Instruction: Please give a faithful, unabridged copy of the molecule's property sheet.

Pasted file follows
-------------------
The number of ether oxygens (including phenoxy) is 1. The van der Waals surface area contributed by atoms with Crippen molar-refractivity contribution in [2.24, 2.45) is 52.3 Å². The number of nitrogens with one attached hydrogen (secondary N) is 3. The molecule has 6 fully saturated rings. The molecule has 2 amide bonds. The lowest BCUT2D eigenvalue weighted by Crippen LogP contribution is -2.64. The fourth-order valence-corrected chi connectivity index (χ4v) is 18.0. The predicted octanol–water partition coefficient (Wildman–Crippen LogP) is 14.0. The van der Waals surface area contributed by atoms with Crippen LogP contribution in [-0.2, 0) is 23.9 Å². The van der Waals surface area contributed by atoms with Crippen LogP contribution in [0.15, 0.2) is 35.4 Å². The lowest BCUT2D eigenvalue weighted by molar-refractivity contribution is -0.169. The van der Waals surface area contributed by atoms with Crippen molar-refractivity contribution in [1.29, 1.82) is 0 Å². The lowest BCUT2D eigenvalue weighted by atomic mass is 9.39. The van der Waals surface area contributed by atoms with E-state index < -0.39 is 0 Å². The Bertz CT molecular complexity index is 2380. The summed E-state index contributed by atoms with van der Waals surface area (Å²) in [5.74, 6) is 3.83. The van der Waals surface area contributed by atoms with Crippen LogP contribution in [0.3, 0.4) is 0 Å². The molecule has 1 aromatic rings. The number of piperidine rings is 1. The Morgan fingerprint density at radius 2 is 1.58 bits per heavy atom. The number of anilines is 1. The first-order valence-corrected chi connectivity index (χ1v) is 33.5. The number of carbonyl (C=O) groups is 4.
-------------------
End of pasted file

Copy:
The number of ether oxygens (including phenoxy) is 1. The van der Waals surface area contributed by atoms with Crippen molar-refractivity contribution in [2.24, 2.45) is 52.3 Å². The number of nitrogens with one attached hydrogen (secondary N) is 3. The molecule has 6 fully saturated rings. The molecule has 2 amide bonds. The lowest BCUT2D eigenvalue weighted by Crippen LogP contribution is -2.64. The fourth-order valence-corrected chi connectivity index (χ4v) is 18.0. The predicted octanol–water partition coefficient (Wildman–Crippen LogP) is 14.0. The van der Waals surface area contributed by atoms with Crippen LogP contribution in [-0.2, 0) is 23.9 Å². The van der Waals surface area contributed by atoms with Crippen LogP contribution in [0.15, 0.2) is 35.4 Å². The lowest BCUT2D eigenvalue weighted by molar-refractivity contribution is -0.169. The van der Waals surface area contributed by atoms with Crippen molar-refractivity contribution in [1.29, 1.82) is 0 Å². The lowest BCUT2D eigenvalue weighted by atomic mass is 9.39. The van der Waals surface area contributed by atoms with E-state index < -0.39 is 0 Å². The Bertz CT molecular complexity index is 2380. The summed E-state index contributed by atoms with van der Waals surface area (Å²) in [5.74, 6) is 3.83. The van der Waals surface area contributed by atoms with Crippen LogP contribution in [0.3, 0.4) is 0 Å². The molecule has 1 aromatic rings. The number of piperidine rings is 1. The Morgan fingerprint density at radius 2 is 1.58 bits per heavy atom. The number of anilines is 1. The first-order valence-corrected chi connectivity index (χ1v) is 33.5. The number of carbonyl (C=O) groups is 4.